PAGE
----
And it is the failure to understand these finer points which makes you unfit for the Court. Look at all the people protesting your confirmation. They know you don’t get it. They don’t want someone (well, yet another someone of many) like that attaining such power. It’s time for a change, and you’re not it.

Oh, one more thing…

They protest also because of what they perceive will happen to women’s rights and similar issues with you among the nine now, a concern since before these Ford allegations came to light. These are valid concerns. But I’m seeing something else.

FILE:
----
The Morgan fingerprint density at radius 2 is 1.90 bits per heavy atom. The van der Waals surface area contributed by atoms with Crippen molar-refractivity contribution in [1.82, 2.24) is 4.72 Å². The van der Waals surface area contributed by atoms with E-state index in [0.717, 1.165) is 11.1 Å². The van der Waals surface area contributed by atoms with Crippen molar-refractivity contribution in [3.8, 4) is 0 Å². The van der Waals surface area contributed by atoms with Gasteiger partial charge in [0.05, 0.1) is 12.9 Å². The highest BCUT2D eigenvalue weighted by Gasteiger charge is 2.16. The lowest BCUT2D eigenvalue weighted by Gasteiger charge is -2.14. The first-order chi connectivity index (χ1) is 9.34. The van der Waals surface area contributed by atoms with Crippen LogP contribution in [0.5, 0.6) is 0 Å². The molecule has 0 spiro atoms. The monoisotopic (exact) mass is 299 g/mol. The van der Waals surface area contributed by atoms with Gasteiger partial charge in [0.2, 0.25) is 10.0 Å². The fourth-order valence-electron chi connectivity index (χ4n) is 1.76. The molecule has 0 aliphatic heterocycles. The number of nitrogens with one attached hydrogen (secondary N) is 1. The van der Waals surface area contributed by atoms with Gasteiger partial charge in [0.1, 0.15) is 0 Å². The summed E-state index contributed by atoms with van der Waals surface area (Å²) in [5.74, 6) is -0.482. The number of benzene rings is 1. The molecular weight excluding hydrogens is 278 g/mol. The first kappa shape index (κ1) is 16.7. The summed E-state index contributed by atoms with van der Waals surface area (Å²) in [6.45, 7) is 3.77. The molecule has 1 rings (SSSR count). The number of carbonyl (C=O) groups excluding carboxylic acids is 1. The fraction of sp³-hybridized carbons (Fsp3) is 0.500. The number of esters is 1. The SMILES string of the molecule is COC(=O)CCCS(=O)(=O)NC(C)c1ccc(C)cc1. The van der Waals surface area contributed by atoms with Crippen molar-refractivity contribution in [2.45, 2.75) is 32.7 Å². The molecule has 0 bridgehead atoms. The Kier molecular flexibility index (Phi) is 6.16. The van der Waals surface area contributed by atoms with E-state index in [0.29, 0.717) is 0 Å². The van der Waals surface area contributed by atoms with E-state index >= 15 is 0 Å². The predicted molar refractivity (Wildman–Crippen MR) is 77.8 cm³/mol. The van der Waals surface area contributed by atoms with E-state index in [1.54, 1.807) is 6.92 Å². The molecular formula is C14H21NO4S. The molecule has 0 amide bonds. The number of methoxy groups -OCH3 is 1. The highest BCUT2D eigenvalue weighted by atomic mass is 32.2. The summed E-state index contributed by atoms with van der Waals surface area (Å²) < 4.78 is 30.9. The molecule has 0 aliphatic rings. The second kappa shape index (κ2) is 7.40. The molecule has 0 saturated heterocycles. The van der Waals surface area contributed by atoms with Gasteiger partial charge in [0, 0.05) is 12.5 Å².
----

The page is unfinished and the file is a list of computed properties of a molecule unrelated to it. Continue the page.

In 2009, in the case Safford v Redding, the Court ruled 8-1 in favor of a student who’d been strip searched by school officials who thought she was carrying ibuprofen. The one dissenting justice? Clarence Thomas.

I’ve always chalked up this and certain other decisions of his to that he just really hates young people, ruling against their rights at every opportunity. This much seems to be the case.

But then with all this, we were all reminded of Anita Hill. How Clarence Thomas had sexually harassed her for years and was confirmed to the Court in 1991 anyway. Suddenly it makes more sense that this was the justice who heard some school officials forced a 13-year-old girl to show she wasn’t hiding over-the-counter pain meds in her underwear and thought “this is fine”.

So, that said, and considering some of your own troubling rulings, what in the hell is Brett Kavanaugh going to do?